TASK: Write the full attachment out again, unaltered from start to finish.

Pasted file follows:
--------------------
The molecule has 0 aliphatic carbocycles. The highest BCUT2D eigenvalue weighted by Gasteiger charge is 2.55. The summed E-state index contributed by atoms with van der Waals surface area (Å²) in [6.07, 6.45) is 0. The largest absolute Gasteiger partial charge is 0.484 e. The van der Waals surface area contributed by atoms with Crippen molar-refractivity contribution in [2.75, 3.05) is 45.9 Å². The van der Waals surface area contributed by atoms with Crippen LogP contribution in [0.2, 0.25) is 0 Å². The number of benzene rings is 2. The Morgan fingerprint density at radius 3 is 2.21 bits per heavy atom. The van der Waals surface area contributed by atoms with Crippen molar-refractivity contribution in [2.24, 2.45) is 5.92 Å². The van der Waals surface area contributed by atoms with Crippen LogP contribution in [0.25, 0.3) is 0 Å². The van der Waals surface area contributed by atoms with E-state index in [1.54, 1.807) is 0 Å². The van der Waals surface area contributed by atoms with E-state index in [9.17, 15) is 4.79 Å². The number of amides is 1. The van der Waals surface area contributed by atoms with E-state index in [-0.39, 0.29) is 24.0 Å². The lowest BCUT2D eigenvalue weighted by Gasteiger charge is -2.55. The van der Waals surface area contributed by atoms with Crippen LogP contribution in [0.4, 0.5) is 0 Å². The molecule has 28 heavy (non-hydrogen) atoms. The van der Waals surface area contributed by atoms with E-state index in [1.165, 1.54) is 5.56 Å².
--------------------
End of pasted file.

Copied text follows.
The molecule has 0 aliphatic carbocycles. The highest BCUT2D eigenvalue weighted by Gasteiger charge is 2.55. The summed E-state index contributed by atoms with van der Waals surface area (Å²) in [6.07, 6.45) is 0. The largest absolute Gasteiger partial charge is 0.484 e. The van der Waals surface area contributed by atoms with Crippen molar-refractivity contribution in [2.75, 3.05) is 45.9 Å². The van der Waals surface area contributed by atoms with Crippen LogP contribution in [0.2, 0.25) is 0 Å². The number of benzene rings is 2. The Morgan fingerprint density at radius 3 is 2.21 bits per heavy atom. The van der Waals surface area contributed by atoms with Crippen molar-refractivity contribution in [2.24, 2.45) is 5.92 Å². The van der Waals surface area contributed by atoms with Crippen LogP contribution in [0.25, 0.3) is 0 Å². The van der Waals surface area contributed by atoms with E-state index in [1.54, 1.807) is 0 Å². The van der Waals surface area contributed by atoms with E-state index in [9.17, 15) is 4.79 Å². The number of amides is 1. The van der Waals surface area contributed by atoms with E-state index in [-0.39, 0.29) is 24.0 Å². The lowest BCUT2D eigenvalue weighted by Gasteiger charge is -2.55. The van der Waals surface area contributed by atoms with Crippen LogP contribution in [0.4, 0.5) is 0 Å². The molecule has 28 heavy (non-hydrogen) atoms. The van der Waals surface area contributed by atoms with E-state index in [1.165, 1.54) is 5.56 Å².